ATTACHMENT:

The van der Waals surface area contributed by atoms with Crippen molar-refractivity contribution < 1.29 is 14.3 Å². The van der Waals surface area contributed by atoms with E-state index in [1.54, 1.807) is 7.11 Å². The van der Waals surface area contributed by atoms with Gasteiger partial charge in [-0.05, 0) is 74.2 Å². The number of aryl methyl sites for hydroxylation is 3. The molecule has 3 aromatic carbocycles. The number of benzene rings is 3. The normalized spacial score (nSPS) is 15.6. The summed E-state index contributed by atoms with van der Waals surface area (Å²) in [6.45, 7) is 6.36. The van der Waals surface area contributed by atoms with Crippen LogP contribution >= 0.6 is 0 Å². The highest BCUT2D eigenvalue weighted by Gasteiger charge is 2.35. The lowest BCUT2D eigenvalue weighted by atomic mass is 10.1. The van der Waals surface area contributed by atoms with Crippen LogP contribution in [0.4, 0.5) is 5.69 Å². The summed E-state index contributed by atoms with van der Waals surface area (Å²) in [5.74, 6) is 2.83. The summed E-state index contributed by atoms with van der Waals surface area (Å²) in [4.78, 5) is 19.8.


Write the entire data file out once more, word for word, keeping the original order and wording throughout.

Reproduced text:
The van der Waals surface area contributed by atoms with Crippen molar-refractivity contribution < 1.29 is 14.3 Å². The van der Waals surface area contributed by atoms with E-state index in [1.54, 1.807) is 7.11 Å². The van der Waals surface area contributed by atoms with Gasteiger partial charge in [-0.05, 0) is 74.2 Å². The number of aryl methyl sites for hydroxylation is 3. The molecule has 3 aromatic carbocycles. The number of benzene rings is 3. The normalized spacial score (nSPS) is 15.6. The summed E-state index contributed by atoms with van der Waals surface area (Å²) in [6.45, 7) is 6.36. The van der Waals surface area contributed by atoms with Crippen LogP contribution >= 0.6 is 0 Å². The highest BCUT2D eigenvalue weighted by Gasteiger charge is 2.35. The lowest BCUT2D eigenvalue weighted by atomic mass is 10.1. The van der Waals surface area contributed by atoms with Crippen LogP contribution in [0.4, 0.5) is 5.69 Å². The summed E-state index contributed by atoms with van der Waals surface area (Å²) in [5.74, 6) is 2.83. The summed E-state index contributed by atoms with van der Waals surface area (Å²) in [4.78, 5) is 19.8.